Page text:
Chemical Safety Questions? Read the Label!

On Wednesday and Thursday, we looked at ways to protect workers’ skin from chemical and other workplace hazards. Today our Safety Training Tips editor discusses the importance of reading — and understanding — chemical warning labels.

OSHA requires labels on chemical containers. The Hazard Communication Standard requires chemical manufacturers and distributors to label chemical containers with warnings and other important safety information. Chemical container labels are a vital part of your employees’ right to know about chemical hazards in the workplace—another requirement of the Hazard Communication Standard. Labels quickly tell employees:

•   The identity of the chemical in the container (along with the name and address and sometimes, phone number of the manufacturer)
•   Why it’s hazardous
•   How to protect against hazards (storage and handling instructions, PPE, and sometimes, emergency instructions)

You need safety policies, but you don’t have to write them. We’ve already written them for you in BLR’s Essential Safety Policies program. Examine it at no cost or risk. Click for details.

The Hazard Communication Standard also requires chemical manufacturers and distributors to provide a material safety data sheet (MSDS) for each hazardous chemical product they sell. And you are required to keep an MSDS for each chemical on file in your workplace, readily available to all employees who have any contact with the substance. Because the MSDS provides more comprehensive and detailed safety and health information than labels, it should always be used in conjunction with labels.

Point out the “signal” words on labels. Signal words are frequently used on labels to quickly inform users how dangerous the chemical is and what the specific safety and health hazards are. For example:
•   “Danger” means that the chemical can cause immediate serious injury or death.
•   “Warning” means that it can cause serious injury or death.
•   “Caution” means that moderate injury is possible.
•   “Flammable” means that the chemical can catch fire easily.
•   “Reactive” means it can burn, explode, or release toxic vapors if it comes in contact with heat, air, water, or other chemicals.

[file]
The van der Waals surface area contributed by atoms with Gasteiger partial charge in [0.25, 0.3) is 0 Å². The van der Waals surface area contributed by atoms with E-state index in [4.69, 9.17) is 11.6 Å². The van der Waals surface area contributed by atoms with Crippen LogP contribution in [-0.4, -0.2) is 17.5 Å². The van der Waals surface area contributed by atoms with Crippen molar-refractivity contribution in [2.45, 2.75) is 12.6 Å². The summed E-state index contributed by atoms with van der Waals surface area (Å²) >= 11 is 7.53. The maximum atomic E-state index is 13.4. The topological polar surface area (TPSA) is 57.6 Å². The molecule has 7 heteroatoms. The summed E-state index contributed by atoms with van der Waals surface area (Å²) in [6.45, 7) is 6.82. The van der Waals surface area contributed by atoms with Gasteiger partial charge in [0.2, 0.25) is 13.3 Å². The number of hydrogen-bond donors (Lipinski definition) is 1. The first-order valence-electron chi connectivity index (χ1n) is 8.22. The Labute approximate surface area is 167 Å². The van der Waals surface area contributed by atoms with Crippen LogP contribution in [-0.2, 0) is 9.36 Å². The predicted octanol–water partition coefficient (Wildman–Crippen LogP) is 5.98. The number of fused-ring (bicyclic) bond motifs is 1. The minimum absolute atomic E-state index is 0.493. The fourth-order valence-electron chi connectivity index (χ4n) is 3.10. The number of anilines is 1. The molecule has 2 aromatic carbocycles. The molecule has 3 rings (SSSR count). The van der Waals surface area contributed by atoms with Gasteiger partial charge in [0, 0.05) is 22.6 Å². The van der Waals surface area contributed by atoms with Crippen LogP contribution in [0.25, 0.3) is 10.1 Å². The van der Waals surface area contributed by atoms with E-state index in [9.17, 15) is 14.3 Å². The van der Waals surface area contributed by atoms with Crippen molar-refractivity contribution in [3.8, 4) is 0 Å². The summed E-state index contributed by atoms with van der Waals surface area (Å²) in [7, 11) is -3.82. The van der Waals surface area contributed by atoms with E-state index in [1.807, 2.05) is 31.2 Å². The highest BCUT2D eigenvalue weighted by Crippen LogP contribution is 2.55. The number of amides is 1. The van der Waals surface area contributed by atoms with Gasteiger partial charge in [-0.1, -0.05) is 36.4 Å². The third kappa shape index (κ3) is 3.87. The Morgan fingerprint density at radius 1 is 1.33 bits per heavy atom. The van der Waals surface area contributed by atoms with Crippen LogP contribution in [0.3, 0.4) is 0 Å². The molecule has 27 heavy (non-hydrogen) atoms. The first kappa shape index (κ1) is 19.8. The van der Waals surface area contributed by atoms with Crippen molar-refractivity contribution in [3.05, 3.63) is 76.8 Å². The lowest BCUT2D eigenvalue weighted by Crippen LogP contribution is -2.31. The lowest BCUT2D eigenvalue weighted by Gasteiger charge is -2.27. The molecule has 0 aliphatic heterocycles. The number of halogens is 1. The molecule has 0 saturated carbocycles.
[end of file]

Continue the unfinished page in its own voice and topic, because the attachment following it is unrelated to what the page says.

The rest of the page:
•   “Toxic” means poisonous; the chemical can cause illness or even death.
•   “Target organ toxic” means it can injure specific organs.
•   “Corrosive” means that the chemical can burn or even destroy skin, lungs, or eyes on contact.

Make sure employees understand the meaning of all the signal words on the labels of chemicals used in your workplace.

Get the safety policies you need without the work. They’re in BLR’s Essential Safety Policies program. Try it at no cost and no risk. Click for details.

Some labels are color- and number-coded for extra protection. Color- and number-coded label systems have been developed by the National Fire Protection Association (NFPA) and other organizations. These systems use colors to represent the different kinds of hazards. On an NFPA label, for example:
•   Red means a fire hazard.
•   Yellow means an instability hazard.
•   Blue means a health hazard.
•   White indicates special hazards (for example, oxidizer, acid, corrosive, radioactive).

The numbers on an NFPA label show the degree of hazard:
•   0 = minimal hazard
•   1 = slight hazard
•   3 = moderate hazard
•   4 = serious hazard
•   5 = severe hazard

Why It Matters…

•   Misused chemicals can cause fires, explosions, death, and destruction.
•   Labels provide employees with the basic information they need to work safely with chemicals and avoid hazardous exposures.
•   If your employees aren’t routinely consulting labels and MSDSs, the risk of chemical accidents in your facility increases significantly.
•   The only way to be sure employees read labels is to train, monitor, and retrain to keep labels in the forefront of your chemical safety program.